An Energy Agenda for the G20 as if the Future Mattered

An Energy Agenda for the G20 as if the Future Mattered

March 15, 2016 by R Andreas Kraemer
Heinrich Böll Foundation North America
For free
Place of Publication: Washington DC
Date of Publication: 11 March 2016
Number of Pages: 32
License: CC-BY-NC-SA 3.0
Language of Publication: English

The G20 has fallen behind other international organizations in addressing the challenges of climate change and supporting sustainable energy transformation and electrification. This article lays the foundation for a reflection and discussion on what the G20 can usefully do to support these transformations, and how it must change to achieve this. Policy recommendations include shifting funds and privileges away from fossil fuels and nuclear power to the development and acceleration of the safer, cleaner and fundamentally cheaper energy alternatives. While pursuing this policy agenda, the G20 should avoid commitments to infrastructure projects that create path-dependencies on fossil fuels and grant new land-use rights for this industry. Beyond taking these actions in 2016, the G20 Principles on Energy Collaboration must change to be in line with realities of the current energy landscape and agreed international policy objectives like the Global Goals or the outcomes of the UN Climate Summit in Paris at the end of 2015.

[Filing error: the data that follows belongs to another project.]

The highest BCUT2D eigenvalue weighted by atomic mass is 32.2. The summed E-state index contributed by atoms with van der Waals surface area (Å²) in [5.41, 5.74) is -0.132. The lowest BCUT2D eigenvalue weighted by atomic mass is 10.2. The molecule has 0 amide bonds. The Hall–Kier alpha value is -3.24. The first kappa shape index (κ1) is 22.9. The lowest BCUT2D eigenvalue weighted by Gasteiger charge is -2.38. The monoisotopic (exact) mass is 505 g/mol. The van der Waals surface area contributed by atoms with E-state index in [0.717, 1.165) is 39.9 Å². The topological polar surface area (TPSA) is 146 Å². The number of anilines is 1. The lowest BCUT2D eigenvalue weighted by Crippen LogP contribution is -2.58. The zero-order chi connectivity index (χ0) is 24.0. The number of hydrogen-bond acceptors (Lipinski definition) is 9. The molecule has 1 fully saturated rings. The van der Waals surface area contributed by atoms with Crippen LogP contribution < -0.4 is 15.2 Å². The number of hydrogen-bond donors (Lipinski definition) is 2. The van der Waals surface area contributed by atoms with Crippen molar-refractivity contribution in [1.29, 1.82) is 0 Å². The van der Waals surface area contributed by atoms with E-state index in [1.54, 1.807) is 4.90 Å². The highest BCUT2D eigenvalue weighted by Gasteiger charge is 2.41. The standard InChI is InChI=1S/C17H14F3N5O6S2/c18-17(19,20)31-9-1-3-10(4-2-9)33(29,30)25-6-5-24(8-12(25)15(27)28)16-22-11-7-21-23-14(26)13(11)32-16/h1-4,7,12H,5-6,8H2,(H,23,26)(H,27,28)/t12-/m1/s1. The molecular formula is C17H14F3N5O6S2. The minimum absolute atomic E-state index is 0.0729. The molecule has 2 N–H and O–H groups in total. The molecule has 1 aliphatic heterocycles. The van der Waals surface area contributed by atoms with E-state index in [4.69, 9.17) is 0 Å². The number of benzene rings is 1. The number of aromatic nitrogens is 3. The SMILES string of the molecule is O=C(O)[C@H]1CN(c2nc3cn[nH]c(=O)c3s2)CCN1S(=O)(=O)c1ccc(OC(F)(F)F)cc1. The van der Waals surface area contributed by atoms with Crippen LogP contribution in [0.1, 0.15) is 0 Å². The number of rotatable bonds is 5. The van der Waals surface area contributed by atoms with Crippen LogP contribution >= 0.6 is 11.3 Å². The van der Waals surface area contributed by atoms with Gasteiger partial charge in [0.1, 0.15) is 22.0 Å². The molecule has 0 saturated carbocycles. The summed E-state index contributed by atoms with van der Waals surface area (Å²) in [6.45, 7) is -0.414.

Table of contents:

Context and Summary


1. The global goals (or SDGs) and the G20 energy agenda

2. A positive energy agenda for the G20

Bring sustainable energy, namely electricity, to those currently without it

Improve energy efficiency & energy productivity (focus on “Nega-Watts”)

Accelerate energy system transformation

Focus on storage, including renewable-power-to-gas and power-to-liquid

Increase competition, especially in distributed power generation (prosumers)

Phase out nuclear power also by denying subsidies and removing privileges

Phase out fossil energy & lift the resource curse by cutting perverse subsidies

Leave coal, oil & gas in the ground, adopt laws to ensure that happens

Use government ownership & control of firms & resources in public interest

Share unavoidable costs of global overheating & acidification (soils & oceans)

Bind green & blue carbon via ecosystem management, not geo-engineering

Remove tariffs & non-tariff obstacles to energy-related trade & investment

3. Do no harm, G20: pitfalls and dead ends to be avoided

Don’t allow trade & investment regimes to create new rights to fossil resources

Don’t allow the G20 focus on large projects to lock in fossil technologies

4. Revising the G20 principles on energy collaboration

Media resources (a selection)